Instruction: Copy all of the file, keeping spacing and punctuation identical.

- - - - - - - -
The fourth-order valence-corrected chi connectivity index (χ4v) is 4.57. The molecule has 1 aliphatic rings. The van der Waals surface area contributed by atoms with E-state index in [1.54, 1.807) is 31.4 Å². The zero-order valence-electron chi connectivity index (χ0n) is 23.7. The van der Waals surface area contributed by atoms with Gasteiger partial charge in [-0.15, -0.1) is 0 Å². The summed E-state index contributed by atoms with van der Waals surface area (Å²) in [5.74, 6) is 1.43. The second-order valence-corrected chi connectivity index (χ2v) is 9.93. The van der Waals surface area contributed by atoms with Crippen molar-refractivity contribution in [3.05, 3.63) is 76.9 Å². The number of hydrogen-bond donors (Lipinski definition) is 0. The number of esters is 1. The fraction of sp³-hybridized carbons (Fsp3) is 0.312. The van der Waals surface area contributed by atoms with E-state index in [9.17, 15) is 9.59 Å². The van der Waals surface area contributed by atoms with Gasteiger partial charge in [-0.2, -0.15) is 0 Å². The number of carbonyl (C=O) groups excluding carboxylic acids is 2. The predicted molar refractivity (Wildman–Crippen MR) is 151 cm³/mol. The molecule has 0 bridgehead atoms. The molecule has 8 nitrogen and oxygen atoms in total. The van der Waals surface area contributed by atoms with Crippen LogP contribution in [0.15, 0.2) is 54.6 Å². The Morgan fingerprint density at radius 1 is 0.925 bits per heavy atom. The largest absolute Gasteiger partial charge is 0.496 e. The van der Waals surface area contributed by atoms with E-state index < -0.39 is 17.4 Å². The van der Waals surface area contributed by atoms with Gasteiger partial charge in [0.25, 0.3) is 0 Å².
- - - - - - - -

The fourth-order valence-corrected chi connectivity index (χ4v) is 4.57. The molecule has 1 aliphatic rings. The van der Waals surface area contributed by atoms with E-state index in [1.54, 1.807) is 31.4 Å². The zero-order valence-electron chi connectivity index (χ0n) is 23.7. The van der Waals surface area contributed by atoms with Gasteiger partial charge in [-0.15, -0.1) is 0 Å². The summed E-state index contributed by atoms with van der Waals surface area (Å²) in [5.74, 6) is 1.43. The second-order valence-corrected chi connectivity index (χ2v) is 9.93. The van der Waals surface area contributed by atoms with Crippen molar-refractivity contribution in [3.05, 3.63) is 76.9 Å². The number of hydrogen-bond donors (Lipinski definition) is 0. The number of esters is 1. The fraction of sp³-hybridized carbons (Fsp3) is 0.312. The van der Waals surface area contributed by atoms with E-state index in [9.17, 15) is 9.59 Å². The van der Waals surface area contributed by atoms with Gasteiger partial charge in [-0.2, -0.15) is 0 Å². The number of carbonyl (C=O) groups excluding carboxylic acids is 2. The predicted molar refractivity (Wildman–Crippen MR) is 151 cm³/mol. The molecule has 0 bridgehead atoms. The molecule has 8 nitrogen and oxygen atoms in total. The van der Waals surface area contributed by atoms with Crippen LogP contribution in [0.15, 0.2) is 54.6 Å². The Morgan fingerprint density at radius 1 is 0.925 bits per heavy atom. The largest absolute Gasteiger partial charge is 0.496 e. The van der Waals surface area contributed by atoms with E-state index < -0.39 is 17.4 Å². The van der Waals surface area contributed by atoms with Gasteiger partial charge in [0.25, 0.3) is 0 Å².